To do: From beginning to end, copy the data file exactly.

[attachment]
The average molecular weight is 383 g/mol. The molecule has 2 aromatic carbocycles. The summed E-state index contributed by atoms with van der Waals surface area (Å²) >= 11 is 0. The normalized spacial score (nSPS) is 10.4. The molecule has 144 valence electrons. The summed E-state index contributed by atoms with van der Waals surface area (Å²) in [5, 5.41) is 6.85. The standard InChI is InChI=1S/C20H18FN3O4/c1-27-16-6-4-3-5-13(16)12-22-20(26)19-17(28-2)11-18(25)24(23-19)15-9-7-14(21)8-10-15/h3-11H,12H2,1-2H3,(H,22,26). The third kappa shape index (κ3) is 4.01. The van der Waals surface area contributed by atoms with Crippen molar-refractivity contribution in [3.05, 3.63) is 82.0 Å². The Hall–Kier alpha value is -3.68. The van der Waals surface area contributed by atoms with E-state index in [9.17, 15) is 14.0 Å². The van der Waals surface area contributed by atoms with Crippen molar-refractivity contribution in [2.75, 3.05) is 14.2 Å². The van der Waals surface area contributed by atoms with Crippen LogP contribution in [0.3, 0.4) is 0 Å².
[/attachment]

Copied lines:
The average molecular weight is 383 g/mol. The molecule has 2 aromatic carbocycles. The summed E-state index contributed by atoms with van der Waals surface area (Å²) >= 11 is 0. The normalized spacial score (nSPS) is 10.4. The molecule has 144 valence electrons. The summed E-state index contributed by atoms with van der Waals surface area (Å²) in [5, 5.41) is 6.85. The standard InChI is InChI=1S/C20H18FN3O4/c1-27-16-6-4-3-5-13(16)12-22-20(26)19-17(28-2)11-18(25)24(23-19)15-9-7-14(21)8-10-15/h3-11H,12H2,1-2H3,(H,22,26). The third kappa shape index (κ3) is 4.01. The van der Waals surface area contributed by atoms with Crippen molar-refractivity contribution in [3.05, 3.63) is 82.0 Å². The Hall–Kier alpha value is -3.68. The van der Waals surface area contributed by atoms with E-state index in [9.17, 15) is 14.0 Å². The van der Waals surface area contributed by atoms with Crippen molar-refractivity contribution in [2.75, 3.05) is 14.2 Å². The van der Waals surface area contributed by atoms with Crippen LogP contribution in [0.3, 0.4) is 0 Å².